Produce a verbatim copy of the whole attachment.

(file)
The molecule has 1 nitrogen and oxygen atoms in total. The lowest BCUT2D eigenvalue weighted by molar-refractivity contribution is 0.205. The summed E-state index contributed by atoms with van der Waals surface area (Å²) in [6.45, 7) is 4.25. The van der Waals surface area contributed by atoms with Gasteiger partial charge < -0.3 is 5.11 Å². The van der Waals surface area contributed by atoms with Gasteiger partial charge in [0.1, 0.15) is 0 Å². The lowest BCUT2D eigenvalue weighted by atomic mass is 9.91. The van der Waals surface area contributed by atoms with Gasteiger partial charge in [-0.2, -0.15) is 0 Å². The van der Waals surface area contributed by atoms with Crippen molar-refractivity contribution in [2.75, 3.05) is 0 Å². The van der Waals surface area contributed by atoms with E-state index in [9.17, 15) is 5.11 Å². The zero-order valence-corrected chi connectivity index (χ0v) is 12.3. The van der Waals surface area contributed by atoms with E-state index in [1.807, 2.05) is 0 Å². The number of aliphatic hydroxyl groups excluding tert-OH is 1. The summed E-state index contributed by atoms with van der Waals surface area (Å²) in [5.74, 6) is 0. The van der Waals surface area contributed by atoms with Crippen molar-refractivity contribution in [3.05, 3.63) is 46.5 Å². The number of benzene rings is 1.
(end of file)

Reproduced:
The molecule has 1 nitrogen and oxygen atoms in total. The lowest BCUT2D eigenvalue weighted by molar-refractivity contribution is 0.205. The summed E-state index contributed by atoms with van der Waals surface area (Å²) in [6.45, 7) is 4.25. The van der Waals surface area contributed by atoms with Gasteiger partial charge < -0.3 is 5.11 Å². The van der Waals surface area contributed by atoms with Gasteiger partial charge in [0.1, 0.15) is 0 Å². The lowest BCUT2D eigenvalue weighted by atomic mass is 9.91. The van der Waals surface area contributed by atoms with Gasteiger partial charge in [-0.2, -0.15) is 0 Å². The van der Waals surface area contributed by atoms with Crippen molar-refractivity contribution in [2.75, 3.05) is 0 Å². The van der Waals surface area contributed by atoms with E-state index in [9.17, 15) is 5.11 Å². The zero-order valence-corrected chi connectivity index (χ0v) is 12.3. The van der Waals surface area contributed by atoms with E-state index in [1.807, 2.05) is 0 Å². The number of aliphatic hydroxyl groups excluding tert-OH is 1. The summed E-state index contributed by atoms with van der Waals surface area (Å²) in [5.74, 6) is 0. The van der Waals surface area contributed by atoms with Crippen molar-refractivity contribution in [3.05, 3.63) is 46.5 Å². The number of benzene rings is 1.